This marvellous structure stands testimony to the expertise of the Solanki sculptors that illustrates beauty, fineness, rhythm, and different moods in the stone.


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Earlier on July 19 2018, Reserve Bank of India announced the new Rs 100 note will feature Rani ki Vav on the rear side. The note in the Mahatma Gandhi series will be in Lavender colour, with dimensions – 66mm×142mm. It will be slightly smaller to the previous Rs 100 note which was 73mm×157mm.

Visit Timings for Rani Ki Vav:

8 am to 6 pm

Entry Fees for Rani Ki Vav:

Indians INR. 5/-, Foreigners 2 USD

How to Reach Rani Ki Vav:

One can travel by intercity buses from Ahmedabad to Patan that takes around 3.5 hours and 1 hour from Mehsana. There are also shared jeeps but are less comfortable. You also have the option of travelling by train and later take a bus to Patan. The nearest airport is Ahmedabad, for people travelling by air.

Nearby Attractions:

While you are here in Patan to experience the architectural marvel of Rani ki Vav, do take some time to explore nearby attractions.

Somnath Temple:


Image Source – https://upload.wikimedia.org/wikipedia/commons/f/f6/Somnath-current.jpg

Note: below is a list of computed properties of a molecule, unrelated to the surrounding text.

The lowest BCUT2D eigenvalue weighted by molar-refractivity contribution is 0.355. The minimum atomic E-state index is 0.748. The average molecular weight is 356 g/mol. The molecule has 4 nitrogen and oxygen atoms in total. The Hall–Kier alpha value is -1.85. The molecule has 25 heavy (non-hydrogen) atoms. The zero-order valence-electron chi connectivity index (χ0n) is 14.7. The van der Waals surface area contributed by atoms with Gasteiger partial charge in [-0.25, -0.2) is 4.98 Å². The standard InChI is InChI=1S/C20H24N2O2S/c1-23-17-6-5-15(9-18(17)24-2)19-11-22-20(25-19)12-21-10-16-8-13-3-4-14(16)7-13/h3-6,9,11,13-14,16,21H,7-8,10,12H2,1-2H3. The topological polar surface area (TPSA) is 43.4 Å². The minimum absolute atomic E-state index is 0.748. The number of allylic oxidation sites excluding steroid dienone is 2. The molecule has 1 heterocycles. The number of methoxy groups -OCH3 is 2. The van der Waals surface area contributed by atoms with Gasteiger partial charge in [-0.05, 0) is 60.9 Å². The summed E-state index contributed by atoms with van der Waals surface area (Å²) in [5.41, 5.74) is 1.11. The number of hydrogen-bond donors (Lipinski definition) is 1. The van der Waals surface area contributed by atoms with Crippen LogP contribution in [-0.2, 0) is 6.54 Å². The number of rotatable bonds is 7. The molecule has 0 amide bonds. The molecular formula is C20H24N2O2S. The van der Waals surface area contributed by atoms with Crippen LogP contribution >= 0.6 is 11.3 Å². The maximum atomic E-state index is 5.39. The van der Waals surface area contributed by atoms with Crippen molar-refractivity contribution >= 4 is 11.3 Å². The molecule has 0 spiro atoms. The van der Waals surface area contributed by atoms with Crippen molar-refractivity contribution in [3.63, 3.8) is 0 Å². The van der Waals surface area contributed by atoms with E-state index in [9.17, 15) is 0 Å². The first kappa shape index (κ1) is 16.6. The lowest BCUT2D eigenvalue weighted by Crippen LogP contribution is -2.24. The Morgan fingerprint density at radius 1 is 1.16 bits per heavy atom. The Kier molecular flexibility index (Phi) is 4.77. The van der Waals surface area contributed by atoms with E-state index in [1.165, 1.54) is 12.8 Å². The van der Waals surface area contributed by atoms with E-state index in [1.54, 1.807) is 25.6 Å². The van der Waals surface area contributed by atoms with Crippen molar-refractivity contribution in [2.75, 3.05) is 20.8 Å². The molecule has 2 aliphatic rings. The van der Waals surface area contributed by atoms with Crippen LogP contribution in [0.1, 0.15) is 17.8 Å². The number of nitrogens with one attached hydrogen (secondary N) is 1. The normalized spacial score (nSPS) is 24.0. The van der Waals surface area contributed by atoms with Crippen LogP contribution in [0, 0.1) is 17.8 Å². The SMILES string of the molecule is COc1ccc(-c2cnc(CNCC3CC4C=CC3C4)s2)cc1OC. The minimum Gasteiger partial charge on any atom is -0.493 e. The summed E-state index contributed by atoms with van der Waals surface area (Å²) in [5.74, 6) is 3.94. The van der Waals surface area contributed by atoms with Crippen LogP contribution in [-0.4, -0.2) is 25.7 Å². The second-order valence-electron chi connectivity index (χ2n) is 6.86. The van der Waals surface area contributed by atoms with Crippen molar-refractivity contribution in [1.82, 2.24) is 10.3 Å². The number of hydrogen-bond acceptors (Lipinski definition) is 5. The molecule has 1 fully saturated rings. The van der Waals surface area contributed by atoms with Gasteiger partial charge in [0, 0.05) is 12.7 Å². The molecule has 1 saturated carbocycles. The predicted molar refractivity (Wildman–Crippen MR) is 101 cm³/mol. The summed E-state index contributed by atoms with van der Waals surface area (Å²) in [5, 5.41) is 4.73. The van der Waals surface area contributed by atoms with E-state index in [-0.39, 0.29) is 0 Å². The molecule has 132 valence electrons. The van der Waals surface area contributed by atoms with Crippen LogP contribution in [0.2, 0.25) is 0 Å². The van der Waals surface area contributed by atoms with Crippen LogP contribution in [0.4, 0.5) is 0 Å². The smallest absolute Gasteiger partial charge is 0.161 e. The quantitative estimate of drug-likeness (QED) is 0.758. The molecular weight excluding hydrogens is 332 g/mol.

According to the belief, Somnath Temple is one of the twelve Shiv jyotirlingas and is dedicated to Siva. It has a lot of stories and legends attached to it. Located in Prabhas Patan near Veraval, it is one of the important pilgrimage and tourist spot.

Gir National Park:


Image Source – https://www.airtheworld.com/wp-content/uploads/2018/02/Gir-National-Park.jpg

Another top attraction that cannot be missed when you are here in Patan is Gir National Park. Home to Asiatic lions, Gir National Park, is visited by locals and tourists all the year long. Explore the best of this park by taking a jungle safari.

Laxmi Vilas Palace:

Laxmi Vilas Palace_NearybyRanikiVav

Image Source – https://i.ytimg.com/vi/JpYiu_9koR8/maxresdefault.jpg

There is no way you leave Gujarat without visiting the famous and architectural marvel Laxmi Vilas Palace. It attracts a large number of tourists all the time. You are bound to fall in love with the Indo-Saracenic architectural style, the detailed and exquisite work and more.

Sabarmati Ashram:


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Located beautifully on the banks of Sabarmati River, Sabarmati Ashram is considered to be the main centres of the political struggle faced by Indians during the pre-independence period. It was also the residence of Mahatma Gandhi.